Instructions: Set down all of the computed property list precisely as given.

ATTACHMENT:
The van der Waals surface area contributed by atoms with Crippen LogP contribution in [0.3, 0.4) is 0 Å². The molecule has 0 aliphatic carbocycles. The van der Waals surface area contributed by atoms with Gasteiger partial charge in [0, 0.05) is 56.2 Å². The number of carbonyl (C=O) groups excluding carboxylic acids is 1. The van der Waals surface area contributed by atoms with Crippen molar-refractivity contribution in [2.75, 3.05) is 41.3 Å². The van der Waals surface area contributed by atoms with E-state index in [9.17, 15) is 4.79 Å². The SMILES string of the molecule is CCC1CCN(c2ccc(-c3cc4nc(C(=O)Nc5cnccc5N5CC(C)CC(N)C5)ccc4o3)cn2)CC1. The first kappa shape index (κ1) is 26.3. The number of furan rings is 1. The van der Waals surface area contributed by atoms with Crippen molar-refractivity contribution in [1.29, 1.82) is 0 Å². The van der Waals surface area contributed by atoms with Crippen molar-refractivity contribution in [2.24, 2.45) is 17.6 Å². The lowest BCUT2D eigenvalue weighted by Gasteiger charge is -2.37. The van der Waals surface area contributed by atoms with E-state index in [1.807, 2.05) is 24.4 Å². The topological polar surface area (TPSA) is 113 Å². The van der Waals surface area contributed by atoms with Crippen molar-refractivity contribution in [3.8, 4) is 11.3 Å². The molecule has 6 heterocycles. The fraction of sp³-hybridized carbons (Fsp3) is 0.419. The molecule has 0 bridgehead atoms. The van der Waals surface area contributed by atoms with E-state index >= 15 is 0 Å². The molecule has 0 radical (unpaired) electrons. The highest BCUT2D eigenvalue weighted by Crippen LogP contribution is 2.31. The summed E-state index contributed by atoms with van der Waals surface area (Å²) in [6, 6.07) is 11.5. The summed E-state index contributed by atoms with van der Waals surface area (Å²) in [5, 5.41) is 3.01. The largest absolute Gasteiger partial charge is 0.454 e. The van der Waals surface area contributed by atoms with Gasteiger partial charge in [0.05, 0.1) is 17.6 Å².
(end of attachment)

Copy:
The van der Waals surface area contributed by atoms with Crippen LogP contribution in [0.3, 0.4) is 0 Å². The molecule has 0 aliphatic carbocycles. The van der Waals surface area contributed by atoms with Gasteiger partial charge in [0, 0.05) is 56.2 Å². The number of carbonyl (C=O) groups excluding carboxylic acids is 1. The van der Waals surface area contributed by atoms with Crippen molar-refractivity contribution in [2.75, 3.05) is 41.3 Å². The van der Waals surface area contributed by atoms with E-state index in [9.17, 15) is 4.79 Å². The SMILES string of the molecule is CCC1CCN(c2ccc(-c3cc4nc(C(=O)Nc5cnccc5N5CC(C)CC(N)C5)ccc4o3)cn2)CC1. The first kappa shape index (κ1) is 26.3. The number of furan rings is 1. The van der Waals surface area contributed by atoms with Crippen molar-refractivity contribution in [1.29, 1.82) is 0 Å². The van der Waals surface area contributed by atoms with Crippen molar-refractivity contribution in [2.24, 2.45) is 17.6 Å². The lowest BCUT2D eigenvalue weighted by Gasteiger charge is -2.37. The van der Waals surface area contributed by atoms with E-state index in [1.807, 2.05) is 24.4 Å². The topological polar surface area (TPSA) is 113 Å². The van der Waals surface area contributed by atoms with Crippen molar-refractivity contribution in [3.8, 4) is 11.3 Å². The molecule has 6 heterocycles. The fraction of sp³-hybridized carbons (Fsp3) is 0.419. The molecule has 0 bridgehead atoms. The van der Waals surface area contributed by atoms with E-state index >= 15 is 0 Å². The molecule has 0 radical (unpaired) electrons. The highest BCUT2D eigenvalue weighted by Crippen LogP contribution is 2.31. The summed E-state index contributed by atoms with van der Waals surface area (Å²) in [6, 6.07) is 11.5. The summed E-state index contributed by atoms with van der Waals surface area (Å²) in [5, 5.41) is 3.01. The largest absolute Gasteiger partial charge is 0.454 e. The van der Waals surface area contributed by atoms with Gasteiger partial charge in [0.05, 0.1) is 17.6 Å².